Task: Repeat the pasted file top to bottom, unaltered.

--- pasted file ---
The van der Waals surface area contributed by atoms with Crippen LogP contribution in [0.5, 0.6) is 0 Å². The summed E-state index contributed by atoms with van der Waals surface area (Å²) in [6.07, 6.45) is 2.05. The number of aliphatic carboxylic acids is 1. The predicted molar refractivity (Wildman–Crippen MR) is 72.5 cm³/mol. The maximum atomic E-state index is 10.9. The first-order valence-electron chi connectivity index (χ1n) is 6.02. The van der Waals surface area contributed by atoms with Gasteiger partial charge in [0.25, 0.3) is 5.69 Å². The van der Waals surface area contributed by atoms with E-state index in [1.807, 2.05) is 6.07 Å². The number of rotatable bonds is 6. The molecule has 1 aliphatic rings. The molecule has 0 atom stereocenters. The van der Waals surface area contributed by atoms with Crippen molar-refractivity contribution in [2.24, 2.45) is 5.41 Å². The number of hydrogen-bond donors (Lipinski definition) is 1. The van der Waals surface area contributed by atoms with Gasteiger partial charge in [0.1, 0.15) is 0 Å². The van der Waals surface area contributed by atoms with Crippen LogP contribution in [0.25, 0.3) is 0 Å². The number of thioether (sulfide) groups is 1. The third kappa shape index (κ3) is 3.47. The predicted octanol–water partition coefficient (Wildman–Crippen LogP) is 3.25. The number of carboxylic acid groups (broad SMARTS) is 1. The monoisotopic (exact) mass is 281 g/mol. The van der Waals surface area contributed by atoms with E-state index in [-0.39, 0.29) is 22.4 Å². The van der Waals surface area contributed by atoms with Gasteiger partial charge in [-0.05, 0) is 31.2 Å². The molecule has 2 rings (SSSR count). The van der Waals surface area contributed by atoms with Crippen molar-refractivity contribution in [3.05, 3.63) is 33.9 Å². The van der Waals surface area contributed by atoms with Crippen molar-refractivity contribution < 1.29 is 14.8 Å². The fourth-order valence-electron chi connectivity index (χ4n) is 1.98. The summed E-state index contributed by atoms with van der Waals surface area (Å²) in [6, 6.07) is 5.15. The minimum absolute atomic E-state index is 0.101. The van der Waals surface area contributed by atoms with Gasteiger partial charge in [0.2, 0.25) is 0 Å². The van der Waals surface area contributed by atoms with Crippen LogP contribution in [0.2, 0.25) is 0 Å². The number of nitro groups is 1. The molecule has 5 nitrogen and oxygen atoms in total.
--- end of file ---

The van der Waals surface area contributed by atoms with Crippen LogP contribution in [0.5, 0.6) is 0 Å². The summed E-state index contributed by atoms with van der Waals surface area (Å²) in [6.07, 6.45) is 2.05. The number of aliphatic carboxylic acids is 1. The predicted molar refractivity (Wildman–Crippen MR) is 72.5 cm³/mol. The maximum atomic E-state index is 10.9. The first-order valence-electron chi connectivity index (χ1n) is 6.02. The van der Waals surface area contributed by atoms with Gasteiger partial charge in [0.25, 0.3) is 5.69 Å². The van der Waals surface area contributed by atoms with E-state index in [1.807, 2.05) is 6.07 Å². The number of rotatable bonds is 6. The molecule has 1 aliphatic rings. The molecule has 0 atom stereocenters. The van der Waals surface area contributed by atoms with Crippen molar-refractivity contribution in [2.24, 2.45) is 5.41 Å². The number of hydrogen-bond donors (Lipinski definition) is 1. The van der Waals surface area contributed by atoms with Gasteiger partial charge in [0.1, 0.15) is 0 Å². The van der Waals surface area contributed by atoms with Crippen LogP contribution in [0.25, 0.3) is 0 Å². The number of thioether (sulfide) groups is 1. The third kappa shape index (κ3) is 3.47. The predicted octanol–water partition coefficient (Wildman–Crippen LogP) is 3.25. The number of carboxylic acid groups (broad SMARTS) is 1. The monoisotopic (exact) mass is 281 g/mol. The van der Waals surface area contributed by atoms with E-state index in [-0.39, 0.29) is 22.4 Å². The van der Waals surface area contributed by atoms with Gasteiger partial charge in [-0.05, 0) is 31.2 Å². The molecule has 2 rings (SSSR count). The van der Waals surface area contributed by atoms with Crippen molar-refractivity contribution in [3.05, 3.63) is 33.9 Å². The van der Waals surface area contributed by atoms with Crippen molar-refractivity contribution < 1.29 is 14.8 Å². The fourth-order valence-electron chi connectivity index (χ4n) is 1.98. The summed E-state index contributed by atoms with van der Waals surface area (Å²) in [6, 6.07) is 5.15. The minimum absolute atomic E-state index is 0.101. The van der Waals surface area contributed by atoms with Gasteiger partial charge in [0.2, 0.25) is 0 Å². The van der Waals surface area contributed by atoms with Crippen LogP contribution in [0.2, 0.25) is 0 Å². The number of nitro groups is 1. The molecule has 5 nitrogen and oxygen atoms in total.